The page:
New Startup Makes Home-Buying in the Bay Easier - NBC Bay Area

New Startup Makes Home-Buying in the Bay Easier

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    NEWSLETTERS

    New House-Buying Startup Gaining Traction

    The skyrocketing cost of Bay Area housing has inspired a high-tech solution. This one lets you move into a home without a down payment. Scott Budman reports.

    (Published Wednesday, June 12, 2019)

    The skyrocketing cost of Bay Area housing has inspired a high-tech solution that lets people move into a home without a down payment.

    Too good to be true? There’s rules.

    No matter how hard you work or how much you make, down payments may be the hardest part of getting into the Bay Area housing marking. New startup ZeroDown is getting a lot of attention and lot of funding.

    The San Francisco startup buys homes, then leases them home to the would-be owner, who instead of a down payment, pays a flat $10,000 rate.

    "It’s life changing, right?" said Greg Smithies, who recently moved into an Oakland home using ZeroDown. "It’s the ability to get off that rental treadmill."

    Smithies and his wife were on the rental treadmill for years, despite two good salaries, and some savings.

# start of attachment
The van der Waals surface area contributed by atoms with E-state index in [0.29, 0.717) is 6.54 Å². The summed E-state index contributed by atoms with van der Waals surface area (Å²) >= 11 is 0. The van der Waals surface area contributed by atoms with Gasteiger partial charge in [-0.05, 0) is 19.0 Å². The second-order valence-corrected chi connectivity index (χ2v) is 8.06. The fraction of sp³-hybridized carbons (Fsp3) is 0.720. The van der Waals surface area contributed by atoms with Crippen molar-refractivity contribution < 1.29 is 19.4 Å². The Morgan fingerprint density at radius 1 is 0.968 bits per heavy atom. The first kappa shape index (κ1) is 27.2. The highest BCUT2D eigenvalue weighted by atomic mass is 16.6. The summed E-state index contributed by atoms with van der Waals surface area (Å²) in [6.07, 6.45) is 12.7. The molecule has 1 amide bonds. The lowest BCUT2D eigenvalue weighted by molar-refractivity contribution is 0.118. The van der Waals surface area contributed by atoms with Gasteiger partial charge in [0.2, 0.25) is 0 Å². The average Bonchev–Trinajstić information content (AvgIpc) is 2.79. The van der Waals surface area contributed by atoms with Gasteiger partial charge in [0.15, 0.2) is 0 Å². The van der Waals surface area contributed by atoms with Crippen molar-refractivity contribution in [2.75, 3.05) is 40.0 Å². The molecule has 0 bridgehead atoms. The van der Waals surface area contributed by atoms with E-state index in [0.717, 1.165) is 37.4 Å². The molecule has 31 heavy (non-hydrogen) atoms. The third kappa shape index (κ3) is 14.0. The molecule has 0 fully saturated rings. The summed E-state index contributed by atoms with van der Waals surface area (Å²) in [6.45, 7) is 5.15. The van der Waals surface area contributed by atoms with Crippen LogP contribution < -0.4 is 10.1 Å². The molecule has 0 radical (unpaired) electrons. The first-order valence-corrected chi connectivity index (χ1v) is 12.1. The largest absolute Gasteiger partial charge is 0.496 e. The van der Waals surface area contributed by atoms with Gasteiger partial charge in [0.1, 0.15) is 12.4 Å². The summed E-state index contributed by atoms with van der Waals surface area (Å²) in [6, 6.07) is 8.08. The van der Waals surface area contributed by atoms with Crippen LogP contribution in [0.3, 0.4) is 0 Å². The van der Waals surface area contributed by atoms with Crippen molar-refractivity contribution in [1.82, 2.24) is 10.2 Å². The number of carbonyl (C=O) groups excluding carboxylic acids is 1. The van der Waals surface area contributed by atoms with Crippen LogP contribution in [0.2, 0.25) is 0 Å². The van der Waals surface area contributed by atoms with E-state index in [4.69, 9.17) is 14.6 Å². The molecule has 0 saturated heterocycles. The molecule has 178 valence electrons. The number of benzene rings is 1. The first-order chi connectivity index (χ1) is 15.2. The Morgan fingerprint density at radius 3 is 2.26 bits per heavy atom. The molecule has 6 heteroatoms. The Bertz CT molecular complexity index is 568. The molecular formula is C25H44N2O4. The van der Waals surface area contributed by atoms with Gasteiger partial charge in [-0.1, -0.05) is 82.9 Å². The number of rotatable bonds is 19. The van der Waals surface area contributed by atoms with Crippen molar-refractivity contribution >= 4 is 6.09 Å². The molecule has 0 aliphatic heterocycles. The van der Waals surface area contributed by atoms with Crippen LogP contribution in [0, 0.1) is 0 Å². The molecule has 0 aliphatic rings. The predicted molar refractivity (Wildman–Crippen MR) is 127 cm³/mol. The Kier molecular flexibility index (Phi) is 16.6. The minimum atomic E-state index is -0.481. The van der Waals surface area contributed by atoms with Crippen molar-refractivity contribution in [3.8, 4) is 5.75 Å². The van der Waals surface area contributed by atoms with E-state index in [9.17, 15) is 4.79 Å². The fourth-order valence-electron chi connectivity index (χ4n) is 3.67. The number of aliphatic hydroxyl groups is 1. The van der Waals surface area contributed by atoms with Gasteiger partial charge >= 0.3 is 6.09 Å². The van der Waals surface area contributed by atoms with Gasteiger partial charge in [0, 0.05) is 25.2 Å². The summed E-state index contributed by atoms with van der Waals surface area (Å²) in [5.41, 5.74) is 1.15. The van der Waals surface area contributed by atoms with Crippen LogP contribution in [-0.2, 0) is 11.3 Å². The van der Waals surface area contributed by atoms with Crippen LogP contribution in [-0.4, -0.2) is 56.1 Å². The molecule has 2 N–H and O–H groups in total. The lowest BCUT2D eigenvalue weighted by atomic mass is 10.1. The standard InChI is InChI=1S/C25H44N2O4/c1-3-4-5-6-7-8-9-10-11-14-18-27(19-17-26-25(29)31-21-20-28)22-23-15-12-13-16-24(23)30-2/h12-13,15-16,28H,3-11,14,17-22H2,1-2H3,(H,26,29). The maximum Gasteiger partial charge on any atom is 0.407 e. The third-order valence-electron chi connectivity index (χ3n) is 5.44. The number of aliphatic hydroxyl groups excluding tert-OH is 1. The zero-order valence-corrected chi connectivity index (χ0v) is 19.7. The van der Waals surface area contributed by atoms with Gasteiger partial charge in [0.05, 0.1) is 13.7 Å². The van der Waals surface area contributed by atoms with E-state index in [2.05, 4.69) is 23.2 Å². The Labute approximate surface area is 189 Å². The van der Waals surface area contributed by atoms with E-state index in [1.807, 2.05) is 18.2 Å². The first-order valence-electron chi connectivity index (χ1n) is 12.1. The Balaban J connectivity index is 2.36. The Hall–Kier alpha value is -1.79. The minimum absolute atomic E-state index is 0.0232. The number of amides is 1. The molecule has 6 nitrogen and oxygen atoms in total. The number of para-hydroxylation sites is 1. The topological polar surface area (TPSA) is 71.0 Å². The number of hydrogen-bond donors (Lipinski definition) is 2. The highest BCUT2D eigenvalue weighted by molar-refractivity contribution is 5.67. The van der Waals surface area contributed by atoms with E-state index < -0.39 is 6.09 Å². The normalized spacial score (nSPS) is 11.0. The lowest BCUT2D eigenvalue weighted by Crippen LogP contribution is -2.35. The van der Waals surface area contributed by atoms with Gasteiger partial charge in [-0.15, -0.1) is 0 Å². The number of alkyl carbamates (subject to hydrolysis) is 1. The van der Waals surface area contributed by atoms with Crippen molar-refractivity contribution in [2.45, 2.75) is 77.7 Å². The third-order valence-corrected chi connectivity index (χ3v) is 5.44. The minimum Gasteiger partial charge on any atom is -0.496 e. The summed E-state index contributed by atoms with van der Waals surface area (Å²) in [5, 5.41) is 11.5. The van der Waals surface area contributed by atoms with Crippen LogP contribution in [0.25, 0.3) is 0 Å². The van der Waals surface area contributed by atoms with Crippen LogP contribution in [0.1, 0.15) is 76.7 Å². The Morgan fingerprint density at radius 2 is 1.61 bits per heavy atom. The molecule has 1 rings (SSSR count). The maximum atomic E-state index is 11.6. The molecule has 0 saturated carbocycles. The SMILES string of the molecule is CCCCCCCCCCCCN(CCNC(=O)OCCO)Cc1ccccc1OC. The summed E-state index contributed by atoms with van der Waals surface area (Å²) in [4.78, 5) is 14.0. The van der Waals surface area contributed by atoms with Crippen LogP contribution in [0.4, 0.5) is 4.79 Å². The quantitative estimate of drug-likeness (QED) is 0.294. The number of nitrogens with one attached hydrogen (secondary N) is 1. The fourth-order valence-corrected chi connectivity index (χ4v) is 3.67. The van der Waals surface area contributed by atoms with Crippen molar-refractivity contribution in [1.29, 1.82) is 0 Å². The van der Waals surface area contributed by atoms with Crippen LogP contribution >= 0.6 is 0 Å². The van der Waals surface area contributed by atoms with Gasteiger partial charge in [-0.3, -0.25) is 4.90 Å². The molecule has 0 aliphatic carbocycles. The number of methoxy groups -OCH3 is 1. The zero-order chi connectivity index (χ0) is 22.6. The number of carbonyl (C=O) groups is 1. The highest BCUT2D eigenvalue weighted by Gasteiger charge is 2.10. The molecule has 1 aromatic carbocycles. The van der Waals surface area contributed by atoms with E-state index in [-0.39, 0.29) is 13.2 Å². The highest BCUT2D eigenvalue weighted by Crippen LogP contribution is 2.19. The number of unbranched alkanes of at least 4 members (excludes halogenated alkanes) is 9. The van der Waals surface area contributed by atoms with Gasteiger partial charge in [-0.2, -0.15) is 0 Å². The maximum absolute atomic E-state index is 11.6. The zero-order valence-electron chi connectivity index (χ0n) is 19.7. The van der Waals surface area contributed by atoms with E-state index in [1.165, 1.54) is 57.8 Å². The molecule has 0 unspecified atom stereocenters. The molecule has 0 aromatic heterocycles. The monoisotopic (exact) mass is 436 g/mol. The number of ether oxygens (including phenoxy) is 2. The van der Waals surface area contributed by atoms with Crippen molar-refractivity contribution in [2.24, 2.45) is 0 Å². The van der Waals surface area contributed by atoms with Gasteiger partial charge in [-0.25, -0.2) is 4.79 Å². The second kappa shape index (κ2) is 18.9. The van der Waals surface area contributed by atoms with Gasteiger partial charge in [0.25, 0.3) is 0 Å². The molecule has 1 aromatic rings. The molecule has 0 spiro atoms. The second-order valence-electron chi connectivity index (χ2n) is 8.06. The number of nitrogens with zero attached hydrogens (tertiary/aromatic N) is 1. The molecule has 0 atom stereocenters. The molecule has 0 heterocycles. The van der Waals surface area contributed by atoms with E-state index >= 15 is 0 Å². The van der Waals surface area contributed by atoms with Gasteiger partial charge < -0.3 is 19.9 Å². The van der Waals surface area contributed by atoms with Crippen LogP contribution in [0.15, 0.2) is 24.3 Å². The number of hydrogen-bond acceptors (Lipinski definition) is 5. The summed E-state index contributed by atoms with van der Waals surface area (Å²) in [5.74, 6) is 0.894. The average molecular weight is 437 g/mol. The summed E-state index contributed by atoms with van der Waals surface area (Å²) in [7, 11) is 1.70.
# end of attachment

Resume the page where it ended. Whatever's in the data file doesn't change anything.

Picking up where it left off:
Enter ZeroDown — It buys houses, then lets you move in. Initially paying the down payment a little bit at a time, and if you choose, eventually, owning the home yourself.

    "Essentially, we are trying to impact the notion of ownership itself," said ZeroDown CEO Abhijeet Dwivedi.

    The would-be owner then has five years to pay back the down payment to the company, at which time he or she can then officially buy the house.

    ZeroDown calls it a way in, with easy-to-understand terms.

    "You know how much you’ll pay for the next five years, how much this house will cost in the next five years, how much they’ll get if they ever decide to leave," Dwivedi said.

    Smithies calls it a new way of life.

    "So, when you do the calculations, it’s all the upside of a rental, excepting I’m getting ownership in that house over time, which really changes the math on the whole equation," he said.

    ZeroDown makes its money by charging the $10,000 fee and by also offering sort of a concierge service to those who move in to help with repairs and additions.

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